PC Politics Vs. New Balloting: Three Reasons 'Avatar' Will Win Best Picture (One Reason Why It Might Not)

It’s safe to say that the contest for the Academy Award’s best picture Oscar was never any deeper than a three horse race: The Hurt Locker, Avatar and Up in the Air were the frontrunners all along. As the weeks and months have progressed, it has become more and more apparent that Jason Reitman’s touching drama about a layoff artist looking for love has dropped off the radar. Two horses have pulled ahead as we head into the straightaway.


And it’s Avatar by a nose! If history is any indication, James Cameron’s eco-action flick will be the big winner at the industry’s annual self-love fest. Three main factors point to the bloated opus taking home the best picture statue.

First off, it’s a box office smash. Now, that doesn’t always translate into gold at the Oscars – see last year’s unconscionable failure to even nominate The Dark Knight, Christopher Nolan’s critically praised film that was, at the time, the second-highest grossing film of all time – but it’s a pretty solid indicator.

Recall Cameron’s previous triumph: Titanic received decidedly mixed reviews, turning into an awards-season juggernaut only after racking up record-breaking dough at the box office. You could make the argument that Lord of the Rings: Return of the King benefited in the same way, serving as the capstone to a trilogy that grossed more than a billion dollars domestically and almost two billion more overseas.

Also consider that in recent history one of the top two grossing nominees usually picks up the win. That would suggest the most likely victor this year is either Avatar or Up; given that the Academy is even more loathe to reward a cartoon than an action picture, it’s safe to say that Up isn’t a legitimate threat to the noble Na’vi.

Second, it’s a game-changer for the medium. Return of the King was something of a lifetime achievement award for the Lord of the Rings series, a recognition that the back-to-back-to-back filming schedule, advances in computer generated imagery, and the sheer scale of the endeavor needed to be rewarded. This is what led to what was arguably the weakest entry in the series winning gold at the Oscars.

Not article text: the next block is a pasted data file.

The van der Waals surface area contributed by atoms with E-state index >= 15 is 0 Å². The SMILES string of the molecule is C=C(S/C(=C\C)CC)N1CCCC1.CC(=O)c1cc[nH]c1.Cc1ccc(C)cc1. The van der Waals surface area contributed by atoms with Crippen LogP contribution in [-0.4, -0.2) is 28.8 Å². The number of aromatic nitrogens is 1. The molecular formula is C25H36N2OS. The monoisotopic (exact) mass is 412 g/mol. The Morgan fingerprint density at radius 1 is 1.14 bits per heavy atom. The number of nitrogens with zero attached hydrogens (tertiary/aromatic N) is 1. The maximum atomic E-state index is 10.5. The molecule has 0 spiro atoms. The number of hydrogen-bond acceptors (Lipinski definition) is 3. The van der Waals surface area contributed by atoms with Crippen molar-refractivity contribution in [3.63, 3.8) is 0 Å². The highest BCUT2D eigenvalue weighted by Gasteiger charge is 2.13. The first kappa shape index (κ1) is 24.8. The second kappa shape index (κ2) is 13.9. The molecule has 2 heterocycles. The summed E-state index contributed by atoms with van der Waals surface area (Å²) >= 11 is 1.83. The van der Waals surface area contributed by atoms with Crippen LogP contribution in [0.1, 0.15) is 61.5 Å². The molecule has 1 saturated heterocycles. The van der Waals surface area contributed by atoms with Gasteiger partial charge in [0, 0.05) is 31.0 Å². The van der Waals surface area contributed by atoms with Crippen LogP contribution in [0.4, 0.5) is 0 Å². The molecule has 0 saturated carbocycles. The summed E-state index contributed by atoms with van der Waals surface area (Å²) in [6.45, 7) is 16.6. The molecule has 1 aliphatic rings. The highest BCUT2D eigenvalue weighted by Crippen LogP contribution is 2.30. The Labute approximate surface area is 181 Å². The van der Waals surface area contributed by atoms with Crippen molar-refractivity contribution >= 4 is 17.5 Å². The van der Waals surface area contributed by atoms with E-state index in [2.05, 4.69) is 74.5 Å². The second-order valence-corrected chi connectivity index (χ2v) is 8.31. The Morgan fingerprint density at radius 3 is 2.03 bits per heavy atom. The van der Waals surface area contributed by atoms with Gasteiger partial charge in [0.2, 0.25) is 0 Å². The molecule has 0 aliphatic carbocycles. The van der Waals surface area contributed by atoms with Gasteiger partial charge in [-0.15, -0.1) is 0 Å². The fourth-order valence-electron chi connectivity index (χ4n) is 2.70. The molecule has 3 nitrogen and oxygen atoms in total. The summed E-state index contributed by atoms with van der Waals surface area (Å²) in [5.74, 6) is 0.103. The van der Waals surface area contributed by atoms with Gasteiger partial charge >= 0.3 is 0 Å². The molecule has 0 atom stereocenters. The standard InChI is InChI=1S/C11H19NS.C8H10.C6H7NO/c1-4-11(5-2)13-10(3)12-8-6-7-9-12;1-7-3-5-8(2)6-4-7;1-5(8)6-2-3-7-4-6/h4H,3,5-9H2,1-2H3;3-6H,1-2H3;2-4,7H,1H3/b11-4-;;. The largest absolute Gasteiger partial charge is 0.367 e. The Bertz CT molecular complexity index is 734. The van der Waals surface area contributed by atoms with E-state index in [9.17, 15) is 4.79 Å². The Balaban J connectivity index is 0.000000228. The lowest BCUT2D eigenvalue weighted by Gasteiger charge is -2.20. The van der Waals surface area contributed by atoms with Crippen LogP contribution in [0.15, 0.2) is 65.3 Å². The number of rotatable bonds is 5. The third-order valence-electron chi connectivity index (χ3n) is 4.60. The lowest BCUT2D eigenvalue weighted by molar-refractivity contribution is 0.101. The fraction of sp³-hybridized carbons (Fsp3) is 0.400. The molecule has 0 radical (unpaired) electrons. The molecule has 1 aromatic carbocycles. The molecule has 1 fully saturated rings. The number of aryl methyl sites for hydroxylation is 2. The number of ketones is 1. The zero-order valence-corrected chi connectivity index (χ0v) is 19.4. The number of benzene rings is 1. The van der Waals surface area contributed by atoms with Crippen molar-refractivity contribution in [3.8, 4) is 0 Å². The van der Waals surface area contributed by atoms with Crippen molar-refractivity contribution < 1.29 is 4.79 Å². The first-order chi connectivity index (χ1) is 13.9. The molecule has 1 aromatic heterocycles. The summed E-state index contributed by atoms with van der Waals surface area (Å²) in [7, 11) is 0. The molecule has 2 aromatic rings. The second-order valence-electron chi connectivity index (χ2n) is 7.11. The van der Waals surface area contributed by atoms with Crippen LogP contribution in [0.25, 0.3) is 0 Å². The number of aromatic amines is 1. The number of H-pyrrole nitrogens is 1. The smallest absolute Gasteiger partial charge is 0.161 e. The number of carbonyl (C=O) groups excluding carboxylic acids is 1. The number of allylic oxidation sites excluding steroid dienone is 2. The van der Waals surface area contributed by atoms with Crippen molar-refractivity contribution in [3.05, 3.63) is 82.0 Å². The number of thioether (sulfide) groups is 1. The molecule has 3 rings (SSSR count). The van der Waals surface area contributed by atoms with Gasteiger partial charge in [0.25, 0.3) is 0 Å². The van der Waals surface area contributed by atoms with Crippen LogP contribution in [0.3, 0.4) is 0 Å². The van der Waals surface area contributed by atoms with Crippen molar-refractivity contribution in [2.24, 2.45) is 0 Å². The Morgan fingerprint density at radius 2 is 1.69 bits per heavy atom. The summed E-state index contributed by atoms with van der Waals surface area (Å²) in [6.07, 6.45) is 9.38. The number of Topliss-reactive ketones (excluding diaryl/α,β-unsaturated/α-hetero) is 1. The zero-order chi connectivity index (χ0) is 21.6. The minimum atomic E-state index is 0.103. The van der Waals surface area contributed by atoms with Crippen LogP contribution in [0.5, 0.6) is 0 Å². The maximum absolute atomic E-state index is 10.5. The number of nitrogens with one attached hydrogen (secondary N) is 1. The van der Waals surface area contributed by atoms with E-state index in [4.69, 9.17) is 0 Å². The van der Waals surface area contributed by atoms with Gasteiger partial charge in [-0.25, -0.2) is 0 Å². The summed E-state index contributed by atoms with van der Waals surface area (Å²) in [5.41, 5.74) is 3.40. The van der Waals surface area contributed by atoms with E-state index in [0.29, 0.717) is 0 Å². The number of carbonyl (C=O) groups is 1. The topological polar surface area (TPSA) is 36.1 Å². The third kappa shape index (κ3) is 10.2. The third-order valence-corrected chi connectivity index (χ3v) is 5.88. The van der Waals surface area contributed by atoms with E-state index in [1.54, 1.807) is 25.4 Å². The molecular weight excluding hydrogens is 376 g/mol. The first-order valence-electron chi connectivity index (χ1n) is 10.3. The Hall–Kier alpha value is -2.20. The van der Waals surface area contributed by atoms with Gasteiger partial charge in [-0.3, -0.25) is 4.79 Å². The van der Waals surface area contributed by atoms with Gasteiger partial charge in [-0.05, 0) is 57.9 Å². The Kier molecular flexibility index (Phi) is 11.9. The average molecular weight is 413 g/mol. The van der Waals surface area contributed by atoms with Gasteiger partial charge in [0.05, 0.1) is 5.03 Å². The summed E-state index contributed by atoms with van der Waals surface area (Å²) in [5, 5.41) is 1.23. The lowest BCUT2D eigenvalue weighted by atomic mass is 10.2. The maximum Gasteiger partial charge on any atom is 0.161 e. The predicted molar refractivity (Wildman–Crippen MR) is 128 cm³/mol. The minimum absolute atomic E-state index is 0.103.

Like box office success, technological advances by no means guarantee success at the Academy Awards: Who can forget Annie Hall trumping Star Wars in 1977? But Titanic certainly benefited from the lavish spectacle and impressive advances that accompanied that picture. Given the precarious state of Hollywood attendance figures, members of the Academy might lean toward rewarding a picture that ushers in a new method of getting rear ends in multiplex seats and served as the launch point for an important new era in filmmaking: The 3-D era.

Finally, and most importantly, Avatar‘s politics are just right. If you look at the history of the Academy Awards, it’s not too much of a stretch to make the argument that the movie that appeals to the most liberal platitudes will take home the medal. This isn’t rightwing conspiracy mongering or whining so much as fact: Crash, American Beauty, Dances with Wolves, Titanic: Anytime you can paint white elites as boorish racists/classists/bigots – except for the one redeeming protagonist who realizes the folly of his people’s barbaric ways – you’ve seriously bolstered your Academy Award credentials.

Without belaboring the point too much, I find it hard to believe the members of the Academy will turn down the chance to award a movie that so appeals to the great triumvirate of modern liberalism: Environmentalism, the cruelty of military conflict, and the racism of Americans, past, present, and future.

None of this is to suggest that Avatar isn’t an entertaining popcorn picture – despite my problems with the story, which is just dreadful, I found it to be an engrossing piece of visual escapism. But without these three factors in its favor (especially the last), all talk of a best picture victory would be dismissed as so much nonsense.

There is a chance that Avatar could falter, but it has nothing to do with the quality of the films in competition. As Hendrik Hertzberg points out in the latest issue of The New Yorker, the bump from five best picture nominees to ten was accompanied by a shift in the voting procedures:

This scheme, known as preference voting or instant-runoff voting, doesn’t necessarily get you the movie (or the candidate) with the most committed supporters, but it does get you a winner that a majority can at least countenance. It favors consensus. … few people who have seen “The Hurt Locker”–a real Iraq War story, not a sci-fi allegory–actively dislike it, and many profoundly admire it. Its underlying ethos is that war is hell, but it does not demonize the soldiers it portrays, whose job is to defuse bombs, not drop them. Even Republicans (and there are a few in Hollywood) think it’s good. It will likely be the second or third preference of voters whose first choice is one of the other “small” films that have been nominated.

If The Hurt Locker pulls off the upset – a scenario I would certainly applaud, given that I considered it the second best picture of 2009 and my number one choice, A Serious Man, has no shot at winning – odds are it’ll be because of the accounting trickery inherent in the new system and not because a majority of voters chose it as the best picture of the year. Still, a win’s a win. Three cheers for consensus!


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